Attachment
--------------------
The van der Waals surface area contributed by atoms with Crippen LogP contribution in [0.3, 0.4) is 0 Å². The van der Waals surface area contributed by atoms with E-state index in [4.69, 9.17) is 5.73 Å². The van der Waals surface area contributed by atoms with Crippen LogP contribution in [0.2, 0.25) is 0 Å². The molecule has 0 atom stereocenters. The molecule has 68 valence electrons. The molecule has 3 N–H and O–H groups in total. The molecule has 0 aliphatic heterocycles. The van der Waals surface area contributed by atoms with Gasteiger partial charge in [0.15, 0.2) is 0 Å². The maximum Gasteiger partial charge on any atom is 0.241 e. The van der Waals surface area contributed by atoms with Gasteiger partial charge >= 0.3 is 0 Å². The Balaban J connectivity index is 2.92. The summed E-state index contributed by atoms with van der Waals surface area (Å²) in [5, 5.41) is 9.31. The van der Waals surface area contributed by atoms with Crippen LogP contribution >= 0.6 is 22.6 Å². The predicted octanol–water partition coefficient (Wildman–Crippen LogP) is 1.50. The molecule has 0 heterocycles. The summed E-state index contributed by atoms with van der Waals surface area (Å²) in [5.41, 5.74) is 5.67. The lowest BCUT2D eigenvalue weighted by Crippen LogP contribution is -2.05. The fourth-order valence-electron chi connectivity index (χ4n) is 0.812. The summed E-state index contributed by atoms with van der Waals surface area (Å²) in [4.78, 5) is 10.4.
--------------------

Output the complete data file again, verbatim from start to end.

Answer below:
The van der Waals surface area contributed by atoms with Crippen LogP contribution in [0.3, 0.4) is 0 Å². The van der Waals surface area contributed by atoms with E-state index in [4.69, 9.17) is 5.73 Å². The van der Waals surface area contributed by atoms with Crippen LogP contribution in [0.2, 0.25) is 0 Å². The molecule has 0 atom stereocenters. The molecule has 68 valence electrons. The molecule has 3 N–H and O–H groups in total. The molecule has 0 aliphatic heterocycles. The van der Waals surface area contributed by atoms with Gasteiger partial charge in [0.15, 0.2) is 0 Å². The maximum Gasteiger partial charge on any atom is 0.241 e. The van der Waals surface area contributed by atoms with Gasteiger partial charge >= 0.3 is 0 Å². The Balaban J connectivity index is 2.92. The summed E-state index contributed by atoms with van der Waals surface area (Å²) in [5, 5.41) is 9.31. The van der Waals surface area contributed by atoms with Crippen LogP contribution >= 0.6 is 22.6 Å². The predicted octanol–water partition coefficient (Wildman–Crippen LogP) is 1.50. The molecule has 0 heterocycles. The summed E-state index contributed by atoms with van der Waals surface area (Å²) in [5.41, 5.74) is 5.67. The lowest BCUT2D eigenvalue weighted by Crippen LogP contribution is -2.05. The fourth-order valence-electron chi connectivity index (χ4n) is 0.812. The summed E-state index contributed by atoms with van der Waals surface area (Å²) in [4.78, 5) is 10.4.